Darwin and Gaskell

Elizabeth Gaskell’s Our Society at Cranford has many points in common with Darwin’s theories. The most prevalent of Darwin’s theories that I saw was his “survival of the fittest” and that only the strong, “vigorous, healthy, and happy survive and multiply”. This can be seen in the Brown family. One of Captain Brown’s daughter is constantly described as sickly with a pained expression on her. Because of her ailment and lack of good health, she does not survive. Although, Brown’s other daughter Miss Jessie is described as looking “twenty shades prettier” in comparison to her sister. Also in the description of her features, it is noted that “she should live to a hundred” (clearly because she looks in good health). In the end, Miss Jessie survives, marries, and even has a daughter (multiplies).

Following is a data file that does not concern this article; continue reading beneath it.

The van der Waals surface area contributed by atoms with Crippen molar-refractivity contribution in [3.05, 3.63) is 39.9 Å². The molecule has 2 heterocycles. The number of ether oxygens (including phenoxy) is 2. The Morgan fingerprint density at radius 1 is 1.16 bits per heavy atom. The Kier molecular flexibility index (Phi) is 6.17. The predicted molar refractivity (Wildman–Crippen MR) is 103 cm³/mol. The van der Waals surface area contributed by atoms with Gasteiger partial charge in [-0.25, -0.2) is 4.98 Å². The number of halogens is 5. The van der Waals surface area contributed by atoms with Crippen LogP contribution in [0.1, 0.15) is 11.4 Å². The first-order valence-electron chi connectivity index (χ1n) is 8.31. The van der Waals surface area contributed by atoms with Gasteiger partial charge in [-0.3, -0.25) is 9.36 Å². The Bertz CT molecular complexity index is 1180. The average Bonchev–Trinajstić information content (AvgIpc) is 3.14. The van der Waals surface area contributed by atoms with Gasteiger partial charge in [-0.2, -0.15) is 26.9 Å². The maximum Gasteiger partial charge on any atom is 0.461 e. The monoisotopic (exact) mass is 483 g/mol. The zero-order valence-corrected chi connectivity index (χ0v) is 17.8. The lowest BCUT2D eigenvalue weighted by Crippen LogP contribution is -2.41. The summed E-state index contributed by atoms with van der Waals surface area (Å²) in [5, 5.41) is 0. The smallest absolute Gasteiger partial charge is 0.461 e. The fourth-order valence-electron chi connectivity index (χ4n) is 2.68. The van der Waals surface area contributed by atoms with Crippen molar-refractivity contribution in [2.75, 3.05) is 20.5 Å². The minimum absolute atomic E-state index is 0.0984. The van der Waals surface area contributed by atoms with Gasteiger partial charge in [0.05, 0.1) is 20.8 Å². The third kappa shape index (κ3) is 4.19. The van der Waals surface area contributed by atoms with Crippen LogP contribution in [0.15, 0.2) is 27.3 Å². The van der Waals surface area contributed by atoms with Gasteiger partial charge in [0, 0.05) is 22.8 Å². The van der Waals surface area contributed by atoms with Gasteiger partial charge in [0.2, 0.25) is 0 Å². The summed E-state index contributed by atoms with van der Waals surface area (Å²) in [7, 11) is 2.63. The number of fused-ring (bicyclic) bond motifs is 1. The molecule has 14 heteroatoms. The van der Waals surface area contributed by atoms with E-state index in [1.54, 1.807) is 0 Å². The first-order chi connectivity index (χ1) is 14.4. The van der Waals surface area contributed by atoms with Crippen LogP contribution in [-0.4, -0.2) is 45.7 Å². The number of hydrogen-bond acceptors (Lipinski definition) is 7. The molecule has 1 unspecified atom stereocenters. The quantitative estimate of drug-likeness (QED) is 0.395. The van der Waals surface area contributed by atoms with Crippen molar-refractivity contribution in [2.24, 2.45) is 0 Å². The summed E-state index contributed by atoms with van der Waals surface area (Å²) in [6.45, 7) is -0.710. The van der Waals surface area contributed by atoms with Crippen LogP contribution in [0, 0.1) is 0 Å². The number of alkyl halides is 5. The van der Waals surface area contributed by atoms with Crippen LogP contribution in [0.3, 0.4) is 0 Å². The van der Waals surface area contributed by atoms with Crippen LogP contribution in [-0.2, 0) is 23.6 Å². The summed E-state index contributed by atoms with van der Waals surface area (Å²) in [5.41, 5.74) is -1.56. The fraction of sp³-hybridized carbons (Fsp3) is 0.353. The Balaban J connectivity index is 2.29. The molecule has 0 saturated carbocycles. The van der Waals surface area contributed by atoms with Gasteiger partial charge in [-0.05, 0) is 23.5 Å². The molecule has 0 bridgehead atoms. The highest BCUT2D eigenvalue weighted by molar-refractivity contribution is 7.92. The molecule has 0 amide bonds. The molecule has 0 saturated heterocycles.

After reading Darwin and while reading Gaskell’s story, I was constantly thinking about his theories on survival as the events of the story unravelled. And in the end I came to understand the story as being about a strong society of women (the best of the best) and when this new family (the Brown family) comes and joins the society, the family struggles to exist, and only the fittest of them survives.



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